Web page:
How many rowers laughed when photos emerged a couple weeks ago of the bogus student “oarswomen” involved in the Operation Varsity Blues/college admissions scandal?
Critiques of the young ladies’ form aside (wrists aren’t flat, back is opening up too early on the drive), the one thing that would have doomed this would-be student athlete in the eyes of any college coach is the choice of rowing machine, or ergometer as they are known.
This young woman is on the ever-chic piece of rowing furniture known as a WaterRower, the stylish choice of rowing dilettantes everywhere. There is only one rowing machine in ubiquitous use by college programs, national/Olympic teams, and participants in the annual World Indoor Rowing Championship and that machine is the Concept II Ergometer.
Posing a person on a WaterRower in the hope that establishes their credibility as an experienced puller of oars is like a catching a counterfeiter trying to pass Monopoly money off on a bank teller. When a coach wants to know about the potential of a rowing recruit the one number they want is their 5,000 meter time. WaterRowers, while perfectly good rowing machines, don’t use the same monitor or the same mechanism as a Concept II, and are only used in trendy group rowing studios or by Frank Underwood, the ultimate political weasel in House of Cards (who winds up on his ass after the strap attaching the handle to the flywheel mechanism snaps).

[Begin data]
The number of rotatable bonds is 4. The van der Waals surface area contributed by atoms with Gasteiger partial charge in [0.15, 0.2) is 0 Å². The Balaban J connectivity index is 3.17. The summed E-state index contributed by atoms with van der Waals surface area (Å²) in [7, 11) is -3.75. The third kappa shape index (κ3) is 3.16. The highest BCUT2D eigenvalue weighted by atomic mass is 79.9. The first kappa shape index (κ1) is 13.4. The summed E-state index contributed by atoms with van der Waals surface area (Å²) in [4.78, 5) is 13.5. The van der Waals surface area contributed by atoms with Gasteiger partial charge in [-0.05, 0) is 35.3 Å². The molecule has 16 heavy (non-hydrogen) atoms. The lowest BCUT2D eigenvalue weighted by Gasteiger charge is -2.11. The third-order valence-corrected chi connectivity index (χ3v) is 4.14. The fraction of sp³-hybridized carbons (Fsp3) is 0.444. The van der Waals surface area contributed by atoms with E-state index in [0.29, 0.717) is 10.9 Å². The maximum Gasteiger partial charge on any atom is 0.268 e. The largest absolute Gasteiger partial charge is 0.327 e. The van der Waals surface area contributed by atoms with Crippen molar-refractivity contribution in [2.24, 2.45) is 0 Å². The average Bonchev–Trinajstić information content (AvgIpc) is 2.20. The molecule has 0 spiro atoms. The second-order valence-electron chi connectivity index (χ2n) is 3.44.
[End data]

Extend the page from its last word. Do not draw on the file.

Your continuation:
There are many rowing machines, but only one Concept II. And there are only so many slots a college rowing coach has to fill with hardworking athletes who actually worked their asses off trying to get a seat on a college boat — giving one to an entitled, unqualified spawn of celebrities with more money than ethics is a crime against that poor rower who actually deserved to be admitted.
Next time try the real thing……